Maple Ridge-Pitt Meadows board to send out blank report cards

Board of Education will comply with a Ministry of Education order to send home report cards to parents

Maple Ridge-Pitt Meadows board to send out blank report cards

The Maple Ridge-Pitt Meadows Board of Education will comply with a Ministry of Education order to send home report cards to parents, even though there won’t be any grades included on them due to ongoing job action by teachers.

While the board eventually agreed unanimously Wednesday to send the blank report cards home with a letter attached explaining the current job action, trustees Mike Huber and Stepan Vdovine argued the board should defy the ministry and refuse to send them out.

Sending home a blank report card is a waste of taxpayers’ money, said Huber, while Vdovine argued the order was a bargaining ploy by the province, “clearly designed to apply pressure.”

Secretary-treasurer Wayne Jefferson noted that ignoring such an order would likely be in contravention of the School Act, and thus illegal.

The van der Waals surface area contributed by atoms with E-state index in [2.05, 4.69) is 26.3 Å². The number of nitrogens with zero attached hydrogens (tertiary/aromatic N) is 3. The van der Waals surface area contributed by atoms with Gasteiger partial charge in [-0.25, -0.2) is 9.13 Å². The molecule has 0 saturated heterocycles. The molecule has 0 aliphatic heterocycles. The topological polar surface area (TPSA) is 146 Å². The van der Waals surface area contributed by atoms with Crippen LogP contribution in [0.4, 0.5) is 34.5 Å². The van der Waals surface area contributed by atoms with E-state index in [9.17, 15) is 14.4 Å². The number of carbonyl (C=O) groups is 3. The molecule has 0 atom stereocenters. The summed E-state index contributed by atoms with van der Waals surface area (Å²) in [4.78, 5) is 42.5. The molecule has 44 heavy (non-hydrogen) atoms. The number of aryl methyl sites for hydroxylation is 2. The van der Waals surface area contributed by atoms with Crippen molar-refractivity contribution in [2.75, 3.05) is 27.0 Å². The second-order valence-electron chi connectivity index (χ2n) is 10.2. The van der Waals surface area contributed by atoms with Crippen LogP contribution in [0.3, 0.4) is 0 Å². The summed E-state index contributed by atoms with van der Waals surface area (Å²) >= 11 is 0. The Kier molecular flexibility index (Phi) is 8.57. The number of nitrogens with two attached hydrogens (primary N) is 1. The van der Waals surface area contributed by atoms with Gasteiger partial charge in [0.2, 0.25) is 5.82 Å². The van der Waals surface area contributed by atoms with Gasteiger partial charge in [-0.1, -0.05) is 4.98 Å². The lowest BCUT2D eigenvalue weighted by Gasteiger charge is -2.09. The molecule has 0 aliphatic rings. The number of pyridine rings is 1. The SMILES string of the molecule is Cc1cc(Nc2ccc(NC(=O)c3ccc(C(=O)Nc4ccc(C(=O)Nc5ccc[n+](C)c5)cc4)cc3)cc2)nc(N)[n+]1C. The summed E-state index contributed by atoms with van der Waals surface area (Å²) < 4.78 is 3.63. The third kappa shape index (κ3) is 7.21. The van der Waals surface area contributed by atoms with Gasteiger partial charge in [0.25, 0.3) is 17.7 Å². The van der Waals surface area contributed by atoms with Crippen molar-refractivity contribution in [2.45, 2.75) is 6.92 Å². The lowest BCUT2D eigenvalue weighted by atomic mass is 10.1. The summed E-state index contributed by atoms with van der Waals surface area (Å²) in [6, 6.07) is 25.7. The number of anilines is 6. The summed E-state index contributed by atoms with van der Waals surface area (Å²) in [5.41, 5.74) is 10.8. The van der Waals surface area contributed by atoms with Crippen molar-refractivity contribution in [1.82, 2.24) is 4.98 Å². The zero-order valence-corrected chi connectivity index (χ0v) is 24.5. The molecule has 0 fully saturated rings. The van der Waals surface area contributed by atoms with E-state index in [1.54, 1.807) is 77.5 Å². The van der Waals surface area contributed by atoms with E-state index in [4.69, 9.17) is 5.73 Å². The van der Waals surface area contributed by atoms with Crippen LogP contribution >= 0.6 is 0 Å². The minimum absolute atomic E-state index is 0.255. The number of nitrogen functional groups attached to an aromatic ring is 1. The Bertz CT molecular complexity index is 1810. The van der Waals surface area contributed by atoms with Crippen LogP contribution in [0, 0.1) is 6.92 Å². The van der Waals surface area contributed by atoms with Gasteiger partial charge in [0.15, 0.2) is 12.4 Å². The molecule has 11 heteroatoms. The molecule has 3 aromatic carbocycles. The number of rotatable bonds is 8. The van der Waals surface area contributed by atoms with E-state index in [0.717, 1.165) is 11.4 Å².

“I admire the spirit of what your intentions are … but we are guided by the School Act,” said board chair Ken Clarkson. “I don’t believe this is a cross to die on.”

However, Huber said the board has a financial responsibility to taxpayers to keep dollars in the classroom and to support teachers.

“As trustees, we can make a crucial decision where we stand,” Huber said, calling on trustees to “have the conviction to stand up for what [they] believe is right.”

Trustee Kathie Ward argued there was value in sending home the report cards even without the grades, because they contain student attendance information.

“What you’re asking us to do is pick and choose which laws [we] follow,” she said.

“I do believe I’m standing up for what I believe in. I took an oath … I won’t compromise my principles.”

Trustee Susan Carr also agreed there was value in sending home the attendance report, and that by attaching a letter explaining the board’s position, parents would be better educated about the situation.

“I think the expense is warranted,” said Carr.